Do any research into sexual activity and you typically come across the names Masters and Johnson. But just who are these people?
William Masters and Virginia Johnson revolutionized the way sex is studied, taught and enjoyed in America. The two are often referred to as the most famous sexologists of their day.
Masters, an obstetrician and gynecologist born in 1915, became interested in human sexuality because he considered it the last scientifically unexplored physiological function. In 1947 he joined the faculty at Washington University in St. Louis. He conducted field research and wrote dozens of scientific papers.
Johnson was born in 1925. She worked in insurance for several years, but also studied piano and voice. Her politician mother had Johnson sing for elected officials at various meetings. Those performances led to a short-lived stint as a country music singer. In the mid 1950s, she began studying for a social anthropology degree at Washington University.
The two met in 1957 when Masters hired Johnson as a research assistant and they performed some of the most daring and controversial experiments in the history of sexual research.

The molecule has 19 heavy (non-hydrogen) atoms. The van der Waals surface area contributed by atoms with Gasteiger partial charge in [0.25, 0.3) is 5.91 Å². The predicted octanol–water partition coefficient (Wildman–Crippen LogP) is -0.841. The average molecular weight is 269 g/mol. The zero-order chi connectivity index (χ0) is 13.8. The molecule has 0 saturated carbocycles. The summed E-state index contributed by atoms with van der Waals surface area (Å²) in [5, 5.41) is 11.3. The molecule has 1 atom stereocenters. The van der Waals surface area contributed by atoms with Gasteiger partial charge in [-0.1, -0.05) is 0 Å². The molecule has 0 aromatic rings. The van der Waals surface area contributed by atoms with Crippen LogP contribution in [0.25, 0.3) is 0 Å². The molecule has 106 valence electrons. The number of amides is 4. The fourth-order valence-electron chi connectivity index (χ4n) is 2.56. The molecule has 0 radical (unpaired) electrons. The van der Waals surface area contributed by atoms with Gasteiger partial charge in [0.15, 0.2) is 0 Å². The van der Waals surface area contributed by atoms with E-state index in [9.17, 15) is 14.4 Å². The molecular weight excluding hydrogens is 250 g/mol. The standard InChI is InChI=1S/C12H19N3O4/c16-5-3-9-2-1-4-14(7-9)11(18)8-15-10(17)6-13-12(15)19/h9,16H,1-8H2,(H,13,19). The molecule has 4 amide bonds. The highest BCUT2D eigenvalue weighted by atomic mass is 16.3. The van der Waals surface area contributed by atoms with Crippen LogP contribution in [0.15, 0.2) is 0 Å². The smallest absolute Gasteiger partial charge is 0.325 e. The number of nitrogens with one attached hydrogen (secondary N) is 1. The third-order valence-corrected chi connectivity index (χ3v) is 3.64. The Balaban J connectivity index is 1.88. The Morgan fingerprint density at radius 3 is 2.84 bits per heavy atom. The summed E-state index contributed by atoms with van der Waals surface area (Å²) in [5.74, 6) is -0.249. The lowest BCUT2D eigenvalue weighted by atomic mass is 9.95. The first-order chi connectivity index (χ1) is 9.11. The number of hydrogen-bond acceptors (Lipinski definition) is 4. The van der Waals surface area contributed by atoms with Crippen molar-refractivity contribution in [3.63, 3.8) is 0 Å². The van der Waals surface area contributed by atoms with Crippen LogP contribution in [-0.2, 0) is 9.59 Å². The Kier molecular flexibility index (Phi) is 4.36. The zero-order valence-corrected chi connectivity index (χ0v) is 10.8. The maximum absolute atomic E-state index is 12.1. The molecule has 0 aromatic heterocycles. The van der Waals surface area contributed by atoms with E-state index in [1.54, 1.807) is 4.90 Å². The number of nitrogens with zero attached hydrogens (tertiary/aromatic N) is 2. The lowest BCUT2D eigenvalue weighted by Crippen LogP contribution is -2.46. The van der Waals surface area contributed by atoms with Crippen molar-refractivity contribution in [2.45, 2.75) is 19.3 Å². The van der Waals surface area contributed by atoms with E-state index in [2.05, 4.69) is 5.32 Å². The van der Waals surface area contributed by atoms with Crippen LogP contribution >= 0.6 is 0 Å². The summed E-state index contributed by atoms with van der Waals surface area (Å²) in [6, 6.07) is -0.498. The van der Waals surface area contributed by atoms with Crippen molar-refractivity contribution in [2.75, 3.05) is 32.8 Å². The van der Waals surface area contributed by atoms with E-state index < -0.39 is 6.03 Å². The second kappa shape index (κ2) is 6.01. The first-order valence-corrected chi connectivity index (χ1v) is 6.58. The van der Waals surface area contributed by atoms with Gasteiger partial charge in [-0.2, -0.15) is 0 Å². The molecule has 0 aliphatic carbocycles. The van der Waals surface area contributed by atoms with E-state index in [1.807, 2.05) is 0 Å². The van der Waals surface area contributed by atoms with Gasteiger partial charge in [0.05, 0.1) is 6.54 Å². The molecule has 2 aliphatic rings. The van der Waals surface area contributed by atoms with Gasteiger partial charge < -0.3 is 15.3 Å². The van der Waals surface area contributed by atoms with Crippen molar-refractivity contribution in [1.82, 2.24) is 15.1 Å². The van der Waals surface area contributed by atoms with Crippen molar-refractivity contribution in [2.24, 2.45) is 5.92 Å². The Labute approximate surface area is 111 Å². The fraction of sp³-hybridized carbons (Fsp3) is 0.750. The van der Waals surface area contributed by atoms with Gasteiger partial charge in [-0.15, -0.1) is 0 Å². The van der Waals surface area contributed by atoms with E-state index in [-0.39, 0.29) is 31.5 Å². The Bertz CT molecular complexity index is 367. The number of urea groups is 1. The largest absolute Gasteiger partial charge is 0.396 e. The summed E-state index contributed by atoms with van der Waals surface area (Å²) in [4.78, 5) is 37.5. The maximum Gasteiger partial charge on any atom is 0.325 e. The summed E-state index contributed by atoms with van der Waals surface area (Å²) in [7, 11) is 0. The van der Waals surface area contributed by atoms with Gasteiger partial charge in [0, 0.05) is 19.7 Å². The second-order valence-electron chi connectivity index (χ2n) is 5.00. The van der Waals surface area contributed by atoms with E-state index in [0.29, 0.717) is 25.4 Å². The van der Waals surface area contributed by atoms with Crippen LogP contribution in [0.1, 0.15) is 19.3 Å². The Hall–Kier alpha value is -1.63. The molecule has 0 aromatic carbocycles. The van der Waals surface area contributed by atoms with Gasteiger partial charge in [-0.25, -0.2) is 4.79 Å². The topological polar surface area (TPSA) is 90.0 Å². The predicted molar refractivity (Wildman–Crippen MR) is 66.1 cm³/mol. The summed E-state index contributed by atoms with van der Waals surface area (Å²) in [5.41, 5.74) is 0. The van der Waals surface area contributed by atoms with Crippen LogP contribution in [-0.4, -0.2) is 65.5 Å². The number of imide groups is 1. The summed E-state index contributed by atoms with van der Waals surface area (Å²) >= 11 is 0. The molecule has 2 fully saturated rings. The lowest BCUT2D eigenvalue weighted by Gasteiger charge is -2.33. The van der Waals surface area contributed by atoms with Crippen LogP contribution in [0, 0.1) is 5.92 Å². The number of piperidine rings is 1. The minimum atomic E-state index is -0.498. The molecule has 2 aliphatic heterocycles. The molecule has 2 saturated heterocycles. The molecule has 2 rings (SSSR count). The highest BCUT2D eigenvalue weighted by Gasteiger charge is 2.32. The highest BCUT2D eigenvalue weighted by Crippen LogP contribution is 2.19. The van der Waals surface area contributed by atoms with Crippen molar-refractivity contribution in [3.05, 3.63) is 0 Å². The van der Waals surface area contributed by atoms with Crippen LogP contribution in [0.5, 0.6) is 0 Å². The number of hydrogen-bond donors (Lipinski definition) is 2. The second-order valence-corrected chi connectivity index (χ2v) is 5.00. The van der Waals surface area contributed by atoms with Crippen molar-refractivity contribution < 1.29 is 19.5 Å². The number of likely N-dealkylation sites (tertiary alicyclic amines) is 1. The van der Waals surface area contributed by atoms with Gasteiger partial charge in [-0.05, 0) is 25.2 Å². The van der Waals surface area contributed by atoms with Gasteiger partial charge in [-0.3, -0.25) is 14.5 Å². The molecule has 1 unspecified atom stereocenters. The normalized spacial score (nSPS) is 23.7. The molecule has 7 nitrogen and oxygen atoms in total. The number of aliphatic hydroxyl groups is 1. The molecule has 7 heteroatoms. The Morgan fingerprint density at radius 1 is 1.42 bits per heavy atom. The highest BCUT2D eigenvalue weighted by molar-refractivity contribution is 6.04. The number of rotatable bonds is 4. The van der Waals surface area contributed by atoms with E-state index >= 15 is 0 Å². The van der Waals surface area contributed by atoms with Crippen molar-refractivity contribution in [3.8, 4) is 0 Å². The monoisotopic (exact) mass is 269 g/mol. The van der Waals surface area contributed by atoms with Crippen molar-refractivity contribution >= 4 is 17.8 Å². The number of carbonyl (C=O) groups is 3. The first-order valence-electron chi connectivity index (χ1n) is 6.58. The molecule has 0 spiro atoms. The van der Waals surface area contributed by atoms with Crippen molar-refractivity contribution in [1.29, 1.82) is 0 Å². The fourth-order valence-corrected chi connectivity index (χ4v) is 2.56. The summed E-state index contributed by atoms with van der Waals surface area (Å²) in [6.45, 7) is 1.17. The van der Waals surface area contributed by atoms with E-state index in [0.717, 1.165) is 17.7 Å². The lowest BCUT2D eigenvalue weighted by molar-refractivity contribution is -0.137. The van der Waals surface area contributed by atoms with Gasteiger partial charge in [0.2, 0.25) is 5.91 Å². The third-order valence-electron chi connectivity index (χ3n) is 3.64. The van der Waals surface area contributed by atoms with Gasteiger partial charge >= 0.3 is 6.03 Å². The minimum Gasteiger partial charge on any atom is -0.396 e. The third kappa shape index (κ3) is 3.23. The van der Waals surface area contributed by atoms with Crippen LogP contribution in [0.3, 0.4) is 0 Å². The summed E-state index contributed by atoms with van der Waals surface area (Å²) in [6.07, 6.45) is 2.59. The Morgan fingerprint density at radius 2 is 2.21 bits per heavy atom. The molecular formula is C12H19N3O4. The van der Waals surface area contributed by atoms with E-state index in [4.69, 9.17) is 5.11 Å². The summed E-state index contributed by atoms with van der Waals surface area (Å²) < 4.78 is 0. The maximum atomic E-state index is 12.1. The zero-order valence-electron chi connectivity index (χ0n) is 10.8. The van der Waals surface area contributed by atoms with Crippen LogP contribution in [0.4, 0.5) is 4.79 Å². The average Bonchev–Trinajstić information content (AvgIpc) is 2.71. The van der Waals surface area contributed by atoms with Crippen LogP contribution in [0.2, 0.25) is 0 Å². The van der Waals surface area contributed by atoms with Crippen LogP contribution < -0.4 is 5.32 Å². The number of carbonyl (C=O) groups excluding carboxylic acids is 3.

Their initial study was conducted with 382 women and 312 men participating. Masters and Johnson observed and measured sexual behavior as the volunteers masturbated, fondled each other, performed oral sex and anal sex and had intercourse. For the first time, researchers cited female sexual response as consisting of four phases: excitement, plateau, orgasm and resolution.
In 1966, they published their findings in their book, Human Sexual Response. Although the book was written in dry, clinical terms, its provocative subject matter made it a best seller.
In their second book, Human Sexual Inadequacy, the two discussed issues such as impotence and other problems in sexual performance.
Masters divorced his first wife and married Johnson in 1971. Two years later, they became co-directors of the Masters and Johnson Institute.
In 1979, Masters and Johnson studied the sexual responses of homosexuals and lesbians in Homosexuality in Perspective.